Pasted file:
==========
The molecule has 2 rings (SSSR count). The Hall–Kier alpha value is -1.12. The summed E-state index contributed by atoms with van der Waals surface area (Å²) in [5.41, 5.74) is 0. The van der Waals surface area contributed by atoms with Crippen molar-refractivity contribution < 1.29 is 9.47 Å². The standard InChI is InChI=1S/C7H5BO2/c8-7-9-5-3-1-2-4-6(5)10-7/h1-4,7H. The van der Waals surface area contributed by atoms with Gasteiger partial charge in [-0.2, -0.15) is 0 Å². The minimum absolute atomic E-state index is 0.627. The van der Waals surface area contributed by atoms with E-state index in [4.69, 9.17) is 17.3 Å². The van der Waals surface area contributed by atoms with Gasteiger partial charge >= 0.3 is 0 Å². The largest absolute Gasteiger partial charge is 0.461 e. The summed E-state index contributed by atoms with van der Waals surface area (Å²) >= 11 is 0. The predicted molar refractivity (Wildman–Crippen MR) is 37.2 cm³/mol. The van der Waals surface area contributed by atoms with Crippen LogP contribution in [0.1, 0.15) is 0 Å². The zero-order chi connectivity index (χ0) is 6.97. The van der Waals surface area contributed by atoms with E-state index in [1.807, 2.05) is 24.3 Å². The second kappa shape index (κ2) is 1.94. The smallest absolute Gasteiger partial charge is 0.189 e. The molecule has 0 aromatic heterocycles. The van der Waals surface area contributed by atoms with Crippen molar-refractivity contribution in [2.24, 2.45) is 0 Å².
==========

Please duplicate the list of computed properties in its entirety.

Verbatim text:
The molecule has 2 rings (SSSR count). The Hall–Kier alpha value is -1.12. The summed E-state index contributed by atoms with van der Waals surface area (Å²) in [5.41, 5.74) is 0. The van der Waals surface area contributed by atoms with Crippen molar-refractivity contribution < 1.29 is 9.47 Å². The standard InChI is InChI=1S/C7H5BO2/c8-7-9-5-3-1-2-4-6(5)10-7/h1-4,7H. The van der Waals surface area contributed by atoms with Gasteiger partial charge in [-0.2, -0.15) is 0 Å². The minimum absolute atomic E-state index is 0.627. The van der Waals surface area contributed by atoms with E-state index in [4.69, 9.17) is 17.3 Å². The van der Waals surface area contributed by atoms with Gasteiger partial charge >= 0.3 is 0 Å². The largest absolute Gasteiger partial charge is 0.461 e. The summed E-state index contributed by atoms with van der Waals surface area (Å²) >= 11 is 0. The predicted molar refractivity (Wildman–Crippen MR) is 37.2 cm³/mol. The van der Waals surface area contributed by atoms with Crippen LogP contribution in [0.1, 0.15) is 0 Å². The zero-order chi connectivity index (χ0) is 6.97. The van der Waals surface area contributed by atoms with E-state index in [1.807, 2.05) is 24.3 Å². The second kappa shape index (κ2) is 1.94. The smallest absolute Gasteiger partial charge is 0.189 e. The molecule has 0 aromatic heterocycles. The van der Waals surface area contributed by atoms with Crippen molar-refractivity contribution in [2.24, 2.45) is 0 Å².